> Christianity. No one version of Christianity can claim that it alone
> represents the true Faith; for this reason we need to be attuned to all
> sectors of the Church.
> The Radicals and the Prophets
> A frequent blind or at least neglected side in a highly institutionalized
> Christianity is its assessment of radical and prophetic elements,
> individuals and ministries that say and do holy things uncomfortable to
> institutionalists. Jesus Himself was the most notorious example of this
> phenomenon, as were His early disciples, as well as Noah, Elijah and the
> other Old Testament prophets. To remove the radical and prophetic
> elements of the Bible is to deracinate it. But valid institutions are in
> the Bible, too - the "objective" community of Old Testament Israel and
> New Testament churches; and it is worth noting that the Lord not once
> commanded separation from these institutions, even in their most apostate
> condition. On the other hand, He reprimanded these communities for not
> listening to the "radicals" and prophets He raised up to say truthful but
> uncomfortable things (Mt. 23:29-35). Prophets need institutions to keep
> them accountable, and institutions need prophets to keep them zealous.
> The institutions should not excommunicate her prophets, and the prophets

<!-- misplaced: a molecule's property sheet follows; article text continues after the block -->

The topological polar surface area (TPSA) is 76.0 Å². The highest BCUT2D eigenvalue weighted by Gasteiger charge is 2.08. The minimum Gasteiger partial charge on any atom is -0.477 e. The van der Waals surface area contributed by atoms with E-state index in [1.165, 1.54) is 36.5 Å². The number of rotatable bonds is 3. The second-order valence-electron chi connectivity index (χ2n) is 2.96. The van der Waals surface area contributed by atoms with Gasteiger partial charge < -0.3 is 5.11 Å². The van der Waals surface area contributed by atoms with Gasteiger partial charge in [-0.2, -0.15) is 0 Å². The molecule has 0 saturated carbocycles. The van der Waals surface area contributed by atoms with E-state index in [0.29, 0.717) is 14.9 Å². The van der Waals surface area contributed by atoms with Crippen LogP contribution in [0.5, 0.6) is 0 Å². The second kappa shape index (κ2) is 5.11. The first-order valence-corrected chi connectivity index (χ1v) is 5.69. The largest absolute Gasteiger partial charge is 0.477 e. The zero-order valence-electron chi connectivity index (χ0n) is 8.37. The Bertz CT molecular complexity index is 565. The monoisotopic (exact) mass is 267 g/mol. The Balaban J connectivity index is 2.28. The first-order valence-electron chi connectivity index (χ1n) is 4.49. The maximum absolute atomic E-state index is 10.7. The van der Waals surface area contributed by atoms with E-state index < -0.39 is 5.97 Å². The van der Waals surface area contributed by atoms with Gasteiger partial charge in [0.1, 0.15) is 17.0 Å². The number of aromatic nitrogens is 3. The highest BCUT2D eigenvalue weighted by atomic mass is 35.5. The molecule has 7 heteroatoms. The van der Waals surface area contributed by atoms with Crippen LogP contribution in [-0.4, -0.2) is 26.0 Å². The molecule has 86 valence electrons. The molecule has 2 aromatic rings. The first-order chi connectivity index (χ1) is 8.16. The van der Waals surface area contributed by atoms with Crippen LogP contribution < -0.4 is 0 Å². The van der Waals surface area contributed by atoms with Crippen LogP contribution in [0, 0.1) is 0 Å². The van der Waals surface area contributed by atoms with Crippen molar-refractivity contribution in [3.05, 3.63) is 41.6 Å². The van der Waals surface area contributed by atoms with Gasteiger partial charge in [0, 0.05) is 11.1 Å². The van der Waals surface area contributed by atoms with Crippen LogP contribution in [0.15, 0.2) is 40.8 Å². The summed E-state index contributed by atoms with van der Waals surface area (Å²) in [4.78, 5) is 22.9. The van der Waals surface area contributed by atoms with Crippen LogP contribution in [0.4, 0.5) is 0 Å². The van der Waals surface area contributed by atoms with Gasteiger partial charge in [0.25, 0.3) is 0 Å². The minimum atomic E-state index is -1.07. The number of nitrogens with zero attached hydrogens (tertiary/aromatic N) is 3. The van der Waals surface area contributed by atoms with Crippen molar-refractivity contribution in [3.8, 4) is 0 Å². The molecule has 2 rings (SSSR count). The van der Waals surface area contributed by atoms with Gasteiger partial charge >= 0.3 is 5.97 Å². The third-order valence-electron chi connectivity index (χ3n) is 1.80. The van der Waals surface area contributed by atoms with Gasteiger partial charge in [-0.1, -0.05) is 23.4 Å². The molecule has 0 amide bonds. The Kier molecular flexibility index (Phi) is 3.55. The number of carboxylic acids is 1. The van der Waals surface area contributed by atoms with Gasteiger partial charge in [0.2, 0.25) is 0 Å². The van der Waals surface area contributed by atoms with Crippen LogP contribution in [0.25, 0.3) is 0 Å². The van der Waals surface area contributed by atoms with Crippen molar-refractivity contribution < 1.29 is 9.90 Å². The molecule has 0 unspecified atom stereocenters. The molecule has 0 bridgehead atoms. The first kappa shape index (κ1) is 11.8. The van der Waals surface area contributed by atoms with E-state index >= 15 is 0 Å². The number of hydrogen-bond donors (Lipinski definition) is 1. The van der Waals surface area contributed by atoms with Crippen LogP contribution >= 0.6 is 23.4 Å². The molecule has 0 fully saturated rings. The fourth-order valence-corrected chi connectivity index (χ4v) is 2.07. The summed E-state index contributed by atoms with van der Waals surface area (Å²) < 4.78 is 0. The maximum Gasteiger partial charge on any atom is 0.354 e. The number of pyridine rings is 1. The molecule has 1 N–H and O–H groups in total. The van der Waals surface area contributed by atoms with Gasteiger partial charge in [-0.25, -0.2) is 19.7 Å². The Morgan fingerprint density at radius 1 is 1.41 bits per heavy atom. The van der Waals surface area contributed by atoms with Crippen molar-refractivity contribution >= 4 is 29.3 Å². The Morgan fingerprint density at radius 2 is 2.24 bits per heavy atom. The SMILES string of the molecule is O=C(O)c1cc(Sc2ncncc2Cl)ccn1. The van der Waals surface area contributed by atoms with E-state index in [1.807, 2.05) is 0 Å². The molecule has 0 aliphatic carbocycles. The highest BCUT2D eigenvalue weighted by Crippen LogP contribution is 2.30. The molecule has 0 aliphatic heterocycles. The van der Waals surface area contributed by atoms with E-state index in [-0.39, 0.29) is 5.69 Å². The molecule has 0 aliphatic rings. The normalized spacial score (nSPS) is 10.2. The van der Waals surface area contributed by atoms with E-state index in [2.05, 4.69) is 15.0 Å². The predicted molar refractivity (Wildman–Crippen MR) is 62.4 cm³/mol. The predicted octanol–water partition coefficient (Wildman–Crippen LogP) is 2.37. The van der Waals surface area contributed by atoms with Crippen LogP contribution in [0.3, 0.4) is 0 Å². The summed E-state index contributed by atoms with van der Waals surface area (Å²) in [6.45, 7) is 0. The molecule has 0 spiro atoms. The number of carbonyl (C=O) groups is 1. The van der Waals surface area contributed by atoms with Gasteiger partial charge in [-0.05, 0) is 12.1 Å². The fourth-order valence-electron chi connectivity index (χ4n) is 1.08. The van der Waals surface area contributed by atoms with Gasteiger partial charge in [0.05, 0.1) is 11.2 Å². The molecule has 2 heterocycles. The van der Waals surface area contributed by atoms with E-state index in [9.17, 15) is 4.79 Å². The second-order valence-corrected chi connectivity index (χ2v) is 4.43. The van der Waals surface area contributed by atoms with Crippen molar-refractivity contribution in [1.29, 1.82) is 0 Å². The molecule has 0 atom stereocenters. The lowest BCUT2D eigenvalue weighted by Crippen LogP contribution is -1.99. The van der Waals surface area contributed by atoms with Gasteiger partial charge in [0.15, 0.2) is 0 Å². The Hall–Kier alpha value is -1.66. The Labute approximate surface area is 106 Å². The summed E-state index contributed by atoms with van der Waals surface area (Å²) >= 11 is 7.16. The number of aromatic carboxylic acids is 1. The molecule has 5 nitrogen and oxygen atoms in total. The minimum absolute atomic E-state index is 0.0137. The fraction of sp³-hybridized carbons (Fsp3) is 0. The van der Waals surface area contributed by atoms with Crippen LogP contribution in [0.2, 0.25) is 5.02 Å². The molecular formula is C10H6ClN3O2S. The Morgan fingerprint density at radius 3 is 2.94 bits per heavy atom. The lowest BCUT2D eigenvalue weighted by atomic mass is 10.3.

> should not separate from their institutions.
> The primitive church was a radical and prophetic "eschatological
> community," looking for the imminent end of the age and the return of the
> Lord. When the Lord did not return, this fervor cooled. The Latin father
> Augustine later accounted for this delay by constructing a Christian
> philosophy of history, something the primitive church could scarcely have
> conceived. Augustine laid the foundations of the medieval world by
> equating the institutional church with the Kingdom of God. While the
> Bible itself will not sustain this simplistic formulation, we can credit
> Augustine with faithfully highlighting the institutional dimension of the
> Faith. A balanced Faith will preserve both of these elements -
> Augustine's institutionalism and the primitive church's radicalism.
> Jesus Freaks Wanted
> Among the radicals and prophets we need today are "Jesus Freaks,"
> Christians committed to their Lord in a white-hot passion that burns away
> almost all dross and rebukes and awakens the church to its spiritual
> torpor. These Christians will be always zealous, frequently odd, and
> sometimes erratic - and the church must not live without them. In recent
> times we think of musicians Keith Green and U2's Bono, authors Francis